Published: 11 May 1999
Most chemical elements in the Universe are produced in the stars, and thus the stars' environments act as huge chemical factories. The European Space Agency's infrared space telescope, ISO, has detected, in the dust surrounding a star, the chemical signature of a mysterious compound made of carbon, whose nature is being actively debated by astronomers all over the world. While some say it could be a very tiny diamond, others think it is the famous football-shaped molecule called "fullerene" or "buckyball". If either of these hypotheses is confirmed it will be interesting news for industry as well.
Published: 23 April 1999
The fate of the Universe depends on the total amount of existing matter.New clues on this value have been obtained by an international team ofastronomers using the European Infrared Space Observatory, ISO, bymeasuring for the first time the abundance of a particular chemicalelement, deuterium, in a very active star-forming region in the Orionnebula. Their result confirms that the total amount of normal matter isnot enough to stop the expansion of the Universe and cause it to collapseinto a Big Crunch in the future.
Published: 3 March 1999
Like water gushing through cracks in a dam, scientists observed "fountains" of electrified gas, called the solar wind, flowing around magnetic regions on the Sun to begin their 3-million-kilometre-per-hour rush into space. Scientists have identified regions on the Sun where the high speed solar wind - a stream of electrified gas affecting Earth's space environment - originates.
Published: 3 February 1999
For the second time in six months, engineers have revitalised ESA's orbiting solar observatory SOHO, and have also set a space record.The spacecraft went into a self-protection mode (called Emergency Sun Reacquisition - or ESR) on 21 December, when the last of its three gyroscopes failed. Having lost a fundamental orientation system, SOHO continually fired onboard jets to keep its sensors pointed toward the sun.
Published: 2 February 1999
In astronomy, looking far into space means also looking back in time. This is what ISO has been doing during its so-called 'deep surveys':observation programmes to detect the faintest and farthest objects ever seen at infrared wavelengths.
Published: 28 October 1998
Most young stars are surrounded by discs of dust and gas which in a fewmillion years will probably condense to form planets. This is one of theresults presented today during the international ISO meeting being held inParis this week, "The Universe as seen by ISO".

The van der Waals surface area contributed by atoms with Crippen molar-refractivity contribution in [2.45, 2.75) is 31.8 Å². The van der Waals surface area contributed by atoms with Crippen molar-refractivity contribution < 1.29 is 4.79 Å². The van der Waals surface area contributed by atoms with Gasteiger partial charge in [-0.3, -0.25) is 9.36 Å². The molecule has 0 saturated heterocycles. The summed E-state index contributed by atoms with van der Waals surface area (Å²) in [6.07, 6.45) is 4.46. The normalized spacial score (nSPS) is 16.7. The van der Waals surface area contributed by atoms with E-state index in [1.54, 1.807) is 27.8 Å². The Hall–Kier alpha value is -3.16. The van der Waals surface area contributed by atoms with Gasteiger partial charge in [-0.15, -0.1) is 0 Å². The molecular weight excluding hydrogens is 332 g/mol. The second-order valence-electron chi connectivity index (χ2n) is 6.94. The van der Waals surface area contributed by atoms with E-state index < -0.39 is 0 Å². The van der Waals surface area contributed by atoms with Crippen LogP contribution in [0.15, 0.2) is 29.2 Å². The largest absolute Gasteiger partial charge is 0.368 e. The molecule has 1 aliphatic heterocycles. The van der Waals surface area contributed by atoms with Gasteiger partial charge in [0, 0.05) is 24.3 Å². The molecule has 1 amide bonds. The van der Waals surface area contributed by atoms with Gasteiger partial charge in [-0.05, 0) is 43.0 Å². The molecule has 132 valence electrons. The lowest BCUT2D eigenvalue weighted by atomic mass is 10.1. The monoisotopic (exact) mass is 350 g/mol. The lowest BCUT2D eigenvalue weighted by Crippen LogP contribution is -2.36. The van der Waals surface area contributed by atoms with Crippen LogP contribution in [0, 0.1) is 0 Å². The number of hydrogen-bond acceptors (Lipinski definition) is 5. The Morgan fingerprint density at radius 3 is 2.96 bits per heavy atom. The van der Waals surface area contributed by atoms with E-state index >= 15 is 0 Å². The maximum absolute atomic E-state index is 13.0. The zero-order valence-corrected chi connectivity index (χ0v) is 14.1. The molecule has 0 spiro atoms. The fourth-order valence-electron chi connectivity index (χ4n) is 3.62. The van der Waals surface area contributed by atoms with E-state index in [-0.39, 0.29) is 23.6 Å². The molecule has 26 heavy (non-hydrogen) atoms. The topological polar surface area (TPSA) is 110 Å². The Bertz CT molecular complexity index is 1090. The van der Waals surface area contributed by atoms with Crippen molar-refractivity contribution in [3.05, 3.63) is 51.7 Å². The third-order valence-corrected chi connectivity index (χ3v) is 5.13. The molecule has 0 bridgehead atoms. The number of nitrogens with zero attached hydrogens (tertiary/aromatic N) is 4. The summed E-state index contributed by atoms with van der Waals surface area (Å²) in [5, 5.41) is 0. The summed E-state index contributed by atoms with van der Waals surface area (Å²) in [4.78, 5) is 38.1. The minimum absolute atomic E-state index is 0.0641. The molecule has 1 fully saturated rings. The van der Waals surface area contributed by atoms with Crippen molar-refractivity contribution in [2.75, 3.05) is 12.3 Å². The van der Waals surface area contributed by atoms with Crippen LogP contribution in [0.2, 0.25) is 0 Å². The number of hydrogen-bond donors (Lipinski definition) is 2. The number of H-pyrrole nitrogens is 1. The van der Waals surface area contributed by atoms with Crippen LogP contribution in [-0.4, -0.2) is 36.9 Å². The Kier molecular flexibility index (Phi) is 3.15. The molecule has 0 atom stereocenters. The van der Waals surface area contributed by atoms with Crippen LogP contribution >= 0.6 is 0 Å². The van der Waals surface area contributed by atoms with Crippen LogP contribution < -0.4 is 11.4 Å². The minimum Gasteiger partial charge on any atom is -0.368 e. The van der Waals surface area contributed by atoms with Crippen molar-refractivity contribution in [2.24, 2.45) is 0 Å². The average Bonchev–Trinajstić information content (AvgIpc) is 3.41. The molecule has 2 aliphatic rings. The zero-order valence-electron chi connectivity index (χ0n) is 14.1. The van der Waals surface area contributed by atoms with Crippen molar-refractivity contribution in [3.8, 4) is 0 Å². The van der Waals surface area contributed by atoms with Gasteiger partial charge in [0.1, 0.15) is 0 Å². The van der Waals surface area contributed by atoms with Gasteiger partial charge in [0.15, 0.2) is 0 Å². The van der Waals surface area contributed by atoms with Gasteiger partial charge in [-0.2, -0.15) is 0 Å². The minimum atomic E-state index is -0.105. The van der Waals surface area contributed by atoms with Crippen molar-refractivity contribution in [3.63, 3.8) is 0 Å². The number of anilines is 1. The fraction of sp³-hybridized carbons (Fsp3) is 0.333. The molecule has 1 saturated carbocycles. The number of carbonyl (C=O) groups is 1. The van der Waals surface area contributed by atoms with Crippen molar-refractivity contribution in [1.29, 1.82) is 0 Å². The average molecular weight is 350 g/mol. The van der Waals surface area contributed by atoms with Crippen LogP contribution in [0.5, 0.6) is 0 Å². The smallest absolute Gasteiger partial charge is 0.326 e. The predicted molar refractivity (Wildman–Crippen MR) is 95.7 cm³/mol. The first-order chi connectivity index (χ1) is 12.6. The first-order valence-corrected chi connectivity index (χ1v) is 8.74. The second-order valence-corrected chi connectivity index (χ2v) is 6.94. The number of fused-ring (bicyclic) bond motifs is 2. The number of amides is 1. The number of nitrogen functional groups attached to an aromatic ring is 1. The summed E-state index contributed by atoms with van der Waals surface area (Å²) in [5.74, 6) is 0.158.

Published: 23 October 1998
The bright massive central star in the spectacular Trifid nebula iscreating a second generation of young stars, in a 'chain reaction' processthat is taking place in less than a hundred thousand years. The occurrenceof such a process had been theoretically postulated, but now for the firsttime, the European Space Agency's ISO infrared space telescope is seeing itin unprecedented detail.
Published: 21 October 1998
The European Space Agency's ISO infrared telescope has detected for the first time the presence of the molecule benzene in Saturn's atmosphere, an unexpected result that poses now the new problem of having to explain how this molecule has been produced. This is one of the new findings presented today at the international meeting "The Universe as seen by ISO" that is being held this week in Paris and is attended by 400 astronomers.
Published: 20 October 1998
A huge ring of organic matter surrounding a young star has been observed by the European Space Agency's ISO space telescope. This is a kind of structure never detected before. With this finding ISO shows again a clear example of how the stars and their environment work as nature's chemical factories: not only is water being produced there - as ISO demonstrated -, but complex organic molecules are also present; these molecules are, essentially, the basic building blocks of all living organisms.
Published: 15 October 1998
The European Space Agency's ISO space telescope has detected the first known infrared-bright gravitational arcs, which are the distorted and magnified images of very faraway objects. The gravitational arcs seen by ISO are revealing some of the farthest objects ever detected in the infrared, and scientists believe they may be distant young galaxies in collision. They number more than thirty, and their distance falls close to the place and time of the Big Bang.
Published: 15 October 1998
The Andromeda galaxy, one of the closest and best-known companions of our own galaxy, has been hiding from the astronomers' eyes one of its secrets: although it has always been considered as a typical spiral galaxy, it has now been shown to be a spectacular ringed galaxy. This is one of the observations made by the European Space Agency's ISO infrared telescope, whose results are being presented at a meeting in Paris 20-23 October, attended by about 400 astronomers from all over the world.
Published: 15 October 1998
20-Jan-2022 10:28 UT